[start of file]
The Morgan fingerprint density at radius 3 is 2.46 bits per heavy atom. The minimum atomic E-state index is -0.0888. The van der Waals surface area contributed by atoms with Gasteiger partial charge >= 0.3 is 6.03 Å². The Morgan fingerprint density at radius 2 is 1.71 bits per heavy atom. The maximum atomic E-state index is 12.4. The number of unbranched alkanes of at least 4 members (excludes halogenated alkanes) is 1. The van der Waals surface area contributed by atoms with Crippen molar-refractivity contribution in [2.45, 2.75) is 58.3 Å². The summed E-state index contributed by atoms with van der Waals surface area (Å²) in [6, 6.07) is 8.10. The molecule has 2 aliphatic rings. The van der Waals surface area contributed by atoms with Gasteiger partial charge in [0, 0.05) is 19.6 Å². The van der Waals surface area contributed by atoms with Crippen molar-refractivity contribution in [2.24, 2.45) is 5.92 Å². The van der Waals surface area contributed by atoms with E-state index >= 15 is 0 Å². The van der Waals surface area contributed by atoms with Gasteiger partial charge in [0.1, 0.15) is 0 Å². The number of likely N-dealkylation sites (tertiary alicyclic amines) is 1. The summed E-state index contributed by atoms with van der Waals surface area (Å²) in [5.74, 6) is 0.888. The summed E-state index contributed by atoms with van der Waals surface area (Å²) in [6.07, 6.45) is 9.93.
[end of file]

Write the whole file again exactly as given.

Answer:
The Morgan fingerprint density at radius 3 is 2.46 bits per heavy atom. The minimum atomic E-state index is -0.0888. The van der Waals surface area contributed by atoms with Gasteiger partial charge >= 0.3 is 6.03 Å². The Morgan fingerprint density at radius 2 is 1.71 bits per heavy atom. The maximum atomic E-state index is 12.4. The number of unbranched alkanes of at least 4 members (excludes halogenated alkanes) is 1. The van der Waals surface area contributed by atoms with Crippen molar-refractivity contribution in [2.45, 2.75) is 58.3 Å². The summed E-state index contributed by atoms with van der Waals surface area (Å²) in [6, 6.07) is 8.10. The molecule has 2 aliphatic rings. The van der Waals surface area contributed by atoms with Gasteiger partial charge in [0, 0.05) is 19.6 Å². The van der Waals surface area contributed by atoms with Crippen molar-refractivity contribution in [2.24, 2.45) is 5.92 Å². The van der Waals surface area contributed by atoms with E-state index >= 15 is 0 Å². The van der Waals surface area contributed by atoms with Gasteiger partial charge in [0.1, 0.15) is 0 Å². The number of likely N-dealkylation sites (tertiary alicyclic amines) is 1. The summed E-state index contributed by atoms with van der Waals surface area (Å²) in [5.74, 6) is 0.888. The summed E-state index contributed by atoms with van der Waals surface area (Å²) in [6.07, 6.45) is 9.93.